WASHINGTON -- When 17 inspectors from the Federal Aviation Administration descended on one of the country's busiest aircraft operators following a fatal crash last year, they found violations of FAA standards so gross as to be unique.
Some pilots were deferring mandatory retraining and, in effect, flying with expired licenses. Repairs were not being properly inspected. Manuals spelling out maintenance and inspection procedures were incomplete, outdated or inconsistent. Some spare parts were unlabeled; no one knew if they were new, rebuilt, used or bogus.
In all, the inspectors found 409 violations.
Normally, the FAA would have slapped hefty fines on the airline and its cavalier personnel, maybe grounded them. But one fact made that impossible: The offender was the FAA itself.
While "70 to 75 percent" of the violations have been corrected, clearing them all will take another 18 months, according to John M. Howard, director of the Aviation Standards National Field Office in Oklahoma City, operator of the FAA's 61 aircraft and 10 operations centers.
The FAA's scathing self-inspection report, which Mr. Howard would not make make available, came at a time when the agency was sharply criticizing the maintenance and operations practices of commercial carriers, including Eastern, Continental, Pan Am and American Airlines.
The agency assessed millions of dollars in fines against the airlines.
Mr. Howard attributed many of the FAA's defects to "a misunderstanding among some people that you could do pretty much what you wanted to and it would be OK." That
laxity occurred, he said, "because of the lack of clarity" about whether the FAA's fleet fell under commercial airline standards or whether, like military aircraft, it was exempt.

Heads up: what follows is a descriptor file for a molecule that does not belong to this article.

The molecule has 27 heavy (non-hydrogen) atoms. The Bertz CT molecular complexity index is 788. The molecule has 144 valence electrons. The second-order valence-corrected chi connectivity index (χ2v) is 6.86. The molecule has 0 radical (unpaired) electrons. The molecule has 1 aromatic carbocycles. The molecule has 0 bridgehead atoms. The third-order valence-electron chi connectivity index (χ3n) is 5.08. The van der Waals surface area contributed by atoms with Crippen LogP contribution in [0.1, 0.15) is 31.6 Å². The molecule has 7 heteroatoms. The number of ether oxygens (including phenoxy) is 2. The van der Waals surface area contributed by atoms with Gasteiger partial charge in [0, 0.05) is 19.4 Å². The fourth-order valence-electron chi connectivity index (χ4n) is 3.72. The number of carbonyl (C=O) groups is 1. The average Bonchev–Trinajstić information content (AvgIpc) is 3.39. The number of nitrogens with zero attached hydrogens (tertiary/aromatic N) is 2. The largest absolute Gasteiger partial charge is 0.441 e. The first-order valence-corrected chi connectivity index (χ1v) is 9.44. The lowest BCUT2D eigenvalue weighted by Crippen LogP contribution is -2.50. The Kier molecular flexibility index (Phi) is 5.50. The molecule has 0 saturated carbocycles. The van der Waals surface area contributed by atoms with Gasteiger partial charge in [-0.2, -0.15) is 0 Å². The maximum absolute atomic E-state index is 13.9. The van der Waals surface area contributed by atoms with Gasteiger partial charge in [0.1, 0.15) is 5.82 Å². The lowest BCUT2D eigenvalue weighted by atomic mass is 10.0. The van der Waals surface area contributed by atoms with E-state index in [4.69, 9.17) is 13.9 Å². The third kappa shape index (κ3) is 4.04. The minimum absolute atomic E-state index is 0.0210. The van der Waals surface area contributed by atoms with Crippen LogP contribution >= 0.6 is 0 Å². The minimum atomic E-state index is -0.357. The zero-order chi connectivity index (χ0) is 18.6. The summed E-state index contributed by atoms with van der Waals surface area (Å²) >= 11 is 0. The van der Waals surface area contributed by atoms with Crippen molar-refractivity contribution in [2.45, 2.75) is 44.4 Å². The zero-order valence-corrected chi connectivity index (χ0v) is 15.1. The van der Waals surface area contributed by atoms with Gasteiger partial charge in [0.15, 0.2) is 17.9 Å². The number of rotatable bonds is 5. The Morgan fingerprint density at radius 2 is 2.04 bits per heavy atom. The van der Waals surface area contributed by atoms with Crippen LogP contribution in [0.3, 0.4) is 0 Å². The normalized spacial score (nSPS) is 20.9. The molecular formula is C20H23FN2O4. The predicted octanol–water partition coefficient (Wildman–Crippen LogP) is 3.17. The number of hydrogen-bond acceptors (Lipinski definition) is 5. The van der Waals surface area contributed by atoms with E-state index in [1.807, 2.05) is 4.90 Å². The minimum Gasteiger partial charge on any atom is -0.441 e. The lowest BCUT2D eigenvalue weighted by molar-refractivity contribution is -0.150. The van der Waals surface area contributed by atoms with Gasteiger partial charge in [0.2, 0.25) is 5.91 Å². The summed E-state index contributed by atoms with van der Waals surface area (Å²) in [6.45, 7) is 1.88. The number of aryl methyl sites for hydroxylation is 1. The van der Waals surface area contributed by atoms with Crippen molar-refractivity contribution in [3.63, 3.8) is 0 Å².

A copy of an executive summary of the FAA fleet System Safety Survey obtained by Knight-Ridder states that while not required by law, it has been FAA policy since 1986 that its aircraft be "certified, operated and maintained" in accordance with commercial air-carrier standards.
The 61 aircraft in the FAA's fleet range from a Boeing 727 to a Piper Cub. The planes are flown to inspect navigational aids and airports; train and evaluate pilots and inspectors; transport FAA and other federal personnel; and for research purposes.
To put the infractions in perspective, Mr. Howard called the FAA's overall safety record "glorious . . . one that would be envied by a helluva lot of carriers." But a participant in the safety survey, who asked not to be identified, described the agency's accident rate as "a little high."
Four FAA aircraft have crashed since the agency's creation in 1958, according to Mr. Howard.
The last crash occurred in November 1988 when a twin-engine King Air jet suffered wing icing and crashed into trees near Pittsburgh, Pa., killing three FAA personnel.
Circumstances surrounding that crash led him to call in FAA inspectors to assess the agency's air operations, Mr. Howard said.